An outstanding account of an almost impossibly eventful life.



A new biography of the giant of both European and American history.

The Marquis de Lafayette (1757-1834) did not fade away after the American Revolution. Instead, he loomed large on the world stage for decades after the war, and history podcaster Duncan does a fine job of filling out his subject’s life. Among the richest men in France, Lafayette sailed to America in 1777 at age 19 to join the rebellion, seeking mostly adventure. Anxious to smite France’s traditional enemy or simply find work, many Frenchmen did the same, but Lafayette didn’t exaggerate his military experience and made no demands on George Washington, who was charmed. Lafayette became a trusted lieutenant who fought the British, lobbied French leaders to support the rebellion, and entered the pantheon of Revolutionary heroes. Duncan tells this story in the first third of the book. Only 24 when the British surrendered, Lafayette returned to France to participate in efforts to reform the crumbling French economy. As commander general of the National Guard, he was a leading figure early in the French Revolution. When the Terror began in 1792, he fled to Austrian territory to escape arrest but was treated as a dangerous revolutionary and imprisoned for five years. Although freed by Napoleon, Lafayette disapproved of the military leader’s autocracy and retired from politics—until the monarchy’s restoration in 1814, when he again became a voice for liberal ideals. He opposed the Bourbons’ increasingly reactionary policies and supported the 1830 revolution that placed Louis-Philippe on the throne, but Lafayette found him a disappointment. Duncan displays impressive skill in keeping his Lafayette an admirable figure despite painful limitations. More energetic than intelligent, he was not ahead of his time. Popular histories extol his abolitionism, but this developed later; he had no objection to slavery while serving under Washington. His lack of personal ambition was unaccompanied by proficiency in France’s cutthroat politics, so his influence never matched his popularity.

An outstanding account of an almost impossibly eventful life.

Pub Date: Aug. 24, 2021

ISBN: 978-1-5417-3033-5

Page Count: 512

Publisher: PublicAffairs

Review Posted Online: June 29, 2021

Kirkus Reviews Issue: July 15, 2021

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If the authors are serious, this is a silly, distasteful book. If they are not, it’s a brilliant satire.


The authors have created a sort of anti-Book of Virtues in this encyclopedic compendium of the ways and means of power.

Everyone wants power and everyone is in a constant duplicitous game to gain more power at the expense of others, according to Greene, a screenwriter and former editor at Esquire (Elffers, a book packager, designed the volume, with its attractive marginalia). We live today as courtiers once did in royal courts: we must appear civil while attempting to crush all those around us. This power game can be played well or poorly, and in these 48 laws culled from the history and wisdom of the world’s greatest power players are the rules that must be followed to win. These laws boil down to being as ruthless, selfish, manipulative, and deceitful as possible. Each law, however, gets its own chapter: “Conceal Your Intentions,” “Always Say Less Than Necessary,” “Pose as a Friend, Work as a Spy,” and so on. Each chapter is conveniently broken down into sections on what happened to those who transgressed or observed the particular law, the key elements in this law, and ways to defensively reverse this law when it’s used against you. Quotations in the margins amplify the lesson being taught. While compelling in the way an auto accident might be, the book is simply nonsense. Rules often contradict each other. We are told, for instance, to “be conspicuous at all cost,” then told to “behave like others.” More seriously, Greene never really defines “power,” and he merely asserts, rather than offers evidence for, the Hobbesian world of all against all in which he insists we live. The world may be like this at times, but often it isn’t. To ask why this is so would be a far more useful project.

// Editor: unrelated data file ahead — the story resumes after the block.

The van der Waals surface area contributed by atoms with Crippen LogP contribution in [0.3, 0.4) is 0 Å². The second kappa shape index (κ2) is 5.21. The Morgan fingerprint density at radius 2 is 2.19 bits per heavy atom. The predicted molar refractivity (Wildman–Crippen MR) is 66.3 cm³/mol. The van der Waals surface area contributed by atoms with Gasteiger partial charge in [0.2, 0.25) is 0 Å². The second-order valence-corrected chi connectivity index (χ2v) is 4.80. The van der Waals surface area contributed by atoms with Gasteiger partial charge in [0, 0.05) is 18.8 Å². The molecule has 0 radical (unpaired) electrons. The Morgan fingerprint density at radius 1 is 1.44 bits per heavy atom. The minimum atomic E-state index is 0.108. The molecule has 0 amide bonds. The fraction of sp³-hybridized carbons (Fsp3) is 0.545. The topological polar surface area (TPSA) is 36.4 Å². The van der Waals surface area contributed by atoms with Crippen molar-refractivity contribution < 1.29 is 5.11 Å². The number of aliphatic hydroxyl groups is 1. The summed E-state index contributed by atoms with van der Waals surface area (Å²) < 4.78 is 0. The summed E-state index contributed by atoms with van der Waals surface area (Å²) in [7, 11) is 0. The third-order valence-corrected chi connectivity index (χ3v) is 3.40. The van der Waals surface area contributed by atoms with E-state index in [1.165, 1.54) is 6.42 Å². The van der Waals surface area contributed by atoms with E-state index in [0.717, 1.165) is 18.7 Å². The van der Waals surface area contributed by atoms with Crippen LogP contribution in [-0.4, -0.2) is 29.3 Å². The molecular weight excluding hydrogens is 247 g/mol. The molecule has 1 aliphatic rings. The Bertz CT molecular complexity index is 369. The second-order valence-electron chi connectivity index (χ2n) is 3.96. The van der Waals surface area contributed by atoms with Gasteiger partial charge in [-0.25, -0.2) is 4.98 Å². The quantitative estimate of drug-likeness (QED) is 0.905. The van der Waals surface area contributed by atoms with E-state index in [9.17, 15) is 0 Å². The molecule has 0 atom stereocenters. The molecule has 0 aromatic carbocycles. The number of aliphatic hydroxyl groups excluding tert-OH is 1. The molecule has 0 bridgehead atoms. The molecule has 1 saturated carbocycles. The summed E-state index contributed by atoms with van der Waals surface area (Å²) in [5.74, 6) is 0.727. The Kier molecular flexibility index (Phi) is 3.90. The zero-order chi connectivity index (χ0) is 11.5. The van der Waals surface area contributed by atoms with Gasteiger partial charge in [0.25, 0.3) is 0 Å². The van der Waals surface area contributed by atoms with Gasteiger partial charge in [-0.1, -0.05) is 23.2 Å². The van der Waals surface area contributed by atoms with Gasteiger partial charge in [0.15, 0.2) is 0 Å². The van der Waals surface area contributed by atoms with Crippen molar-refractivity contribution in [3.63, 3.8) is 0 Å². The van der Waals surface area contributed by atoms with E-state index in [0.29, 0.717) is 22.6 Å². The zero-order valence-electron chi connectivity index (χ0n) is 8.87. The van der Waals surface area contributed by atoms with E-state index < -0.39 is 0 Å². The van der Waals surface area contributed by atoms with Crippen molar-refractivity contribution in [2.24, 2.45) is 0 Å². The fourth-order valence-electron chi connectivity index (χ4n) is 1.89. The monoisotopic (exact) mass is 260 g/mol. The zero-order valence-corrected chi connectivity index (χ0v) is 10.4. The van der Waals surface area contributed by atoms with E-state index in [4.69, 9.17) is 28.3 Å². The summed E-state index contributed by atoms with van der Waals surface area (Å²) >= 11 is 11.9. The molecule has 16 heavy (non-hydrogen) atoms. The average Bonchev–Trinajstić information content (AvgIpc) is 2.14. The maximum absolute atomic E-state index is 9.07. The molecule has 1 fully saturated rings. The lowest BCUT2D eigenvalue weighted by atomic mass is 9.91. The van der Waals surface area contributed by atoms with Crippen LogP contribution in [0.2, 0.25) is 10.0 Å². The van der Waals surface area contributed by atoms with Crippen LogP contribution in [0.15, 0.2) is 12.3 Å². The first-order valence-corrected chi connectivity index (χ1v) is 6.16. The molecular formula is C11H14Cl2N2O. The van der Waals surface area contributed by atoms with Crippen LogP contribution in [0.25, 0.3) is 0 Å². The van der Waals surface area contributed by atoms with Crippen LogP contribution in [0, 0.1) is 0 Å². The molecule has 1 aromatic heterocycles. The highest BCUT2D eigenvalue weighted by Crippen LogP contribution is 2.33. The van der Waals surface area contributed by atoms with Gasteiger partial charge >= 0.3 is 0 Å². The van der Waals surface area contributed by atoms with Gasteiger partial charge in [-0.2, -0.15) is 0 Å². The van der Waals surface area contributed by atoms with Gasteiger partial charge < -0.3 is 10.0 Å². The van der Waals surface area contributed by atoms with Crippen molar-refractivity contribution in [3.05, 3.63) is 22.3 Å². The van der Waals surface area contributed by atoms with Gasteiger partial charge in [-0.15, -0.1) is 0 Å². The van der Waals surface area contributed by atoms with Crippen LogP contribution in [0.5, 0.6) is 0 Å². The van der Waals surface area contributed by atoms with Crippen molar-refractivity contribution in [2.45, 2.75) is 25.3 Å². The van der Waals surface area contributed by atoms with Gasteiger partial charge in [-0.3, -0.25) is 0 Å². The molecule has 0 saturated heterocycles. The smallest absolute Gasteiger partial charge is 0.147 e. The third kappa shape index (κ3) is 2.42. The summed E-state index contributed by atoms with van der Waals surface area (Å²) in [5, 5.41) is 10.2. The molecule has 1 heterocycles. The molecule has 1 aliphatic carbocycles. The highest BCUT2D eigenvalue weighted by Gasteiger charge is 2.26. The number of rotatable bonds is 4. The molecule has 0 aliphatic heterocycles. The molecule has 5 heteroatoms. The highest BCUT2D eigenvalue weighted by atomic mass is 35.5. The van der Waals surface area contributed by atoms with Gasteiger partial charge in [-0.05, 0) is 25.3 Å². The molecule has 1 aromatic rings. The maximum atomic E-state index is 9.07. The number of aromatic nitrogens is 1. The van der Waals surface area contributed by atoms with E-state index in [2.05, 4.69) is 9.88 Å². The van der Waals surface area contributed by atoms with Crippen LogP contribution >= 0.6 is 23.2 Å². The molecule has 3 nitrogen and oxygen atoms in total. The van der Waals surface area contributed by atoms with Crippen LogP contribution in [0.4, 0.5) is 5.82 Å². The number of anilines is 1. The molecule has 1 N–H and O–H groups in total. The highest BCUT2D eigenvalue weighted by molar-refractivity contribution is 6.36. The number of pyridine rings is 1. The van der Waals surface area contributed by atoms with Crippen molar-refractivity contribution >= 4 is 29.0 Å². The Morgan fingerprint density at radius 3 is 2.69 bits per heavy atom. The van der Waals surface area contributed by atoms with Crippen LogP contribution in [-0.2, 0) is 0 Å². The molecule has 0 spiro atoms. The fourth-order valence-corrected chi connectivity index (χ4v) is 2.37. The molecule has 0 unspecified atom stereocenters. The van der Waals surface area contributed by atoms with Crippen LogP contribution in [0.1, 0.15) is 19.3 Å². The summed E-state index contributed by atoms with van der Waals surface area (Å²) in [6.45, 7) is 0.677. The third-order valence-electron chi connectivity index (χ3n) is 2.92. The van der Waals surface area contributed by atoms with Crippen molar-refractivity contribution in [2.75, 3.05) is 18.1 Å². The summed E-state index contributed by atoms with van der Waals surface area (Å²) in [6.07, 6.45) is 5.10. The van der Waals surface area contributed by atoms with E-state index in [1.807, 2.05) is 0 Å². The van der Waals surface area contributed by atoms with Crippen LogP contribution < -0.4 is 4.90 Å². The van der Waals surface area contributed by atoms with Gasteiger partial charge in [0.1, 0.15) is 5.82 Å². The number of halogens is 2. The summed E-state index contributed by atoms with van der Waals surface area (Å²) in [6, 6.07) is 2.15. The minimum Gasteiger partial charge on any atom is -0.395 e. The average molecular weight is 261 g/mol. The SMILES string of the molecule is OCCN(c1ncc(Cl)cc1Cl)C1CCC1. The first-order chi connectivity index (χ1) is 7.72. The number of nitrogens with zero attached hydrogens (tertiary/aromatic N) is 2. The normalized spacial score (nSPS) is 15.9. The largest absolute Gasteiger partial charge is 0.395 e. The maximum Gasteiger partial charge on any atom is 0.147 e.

If the authors are serious, this is a silly, distasteful book. If they are not, it’s a brilliant satire.

Pub Date: Sept. 1, 1998

ISBN: 0-670-88146-5

Page Count: 430

Publisher: Viking

Review Posted Online: May 20, 2010

Kirkus Reviews Issue: July 15, 1998

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The author's youthfulness helps to assure the inevitable comparison with the Anne Frank diary although over and above the...


Elie Wiesel spent his early years in a small Transylvanian town as one of four children. 

He was the only one of the family to survive what Francois Maurois, in his introduction, calls the "human holocaust" of the persecution of the Jews, which began with the restrictions, the singularization of the yellow star, the enclosure within the ghetto, and went on to the mass deportations to the ovens of Auschwitz and Buchenwald. There are unforgettable and horrifying scenes here in this spare and sombre memoir of this experience of the hanging of a child, of his first farewell with his father who leaves him an inheritance of a knife and a spoon, and of his last goodbye at Buchenwald his father's corpse is already cold let alone the long months of survival under unconscionable conditions. 

The author's youthfulness helps to assure the inevitable comparison with the Anne Frank diary although over and above the sphere of suffering shared, and in this case extended to the death march itself, there is no spiritual or emotional legacy here to offset any reader reluctance.

Pub Date: Jan. 16, 2006

ISBN: 0374500010

Page Count: 120

Publisher: Hill & Wang

Review Posted Online: Oct. 7, 2011

Kirkus Reviews Issue: Jan. 15, 2006

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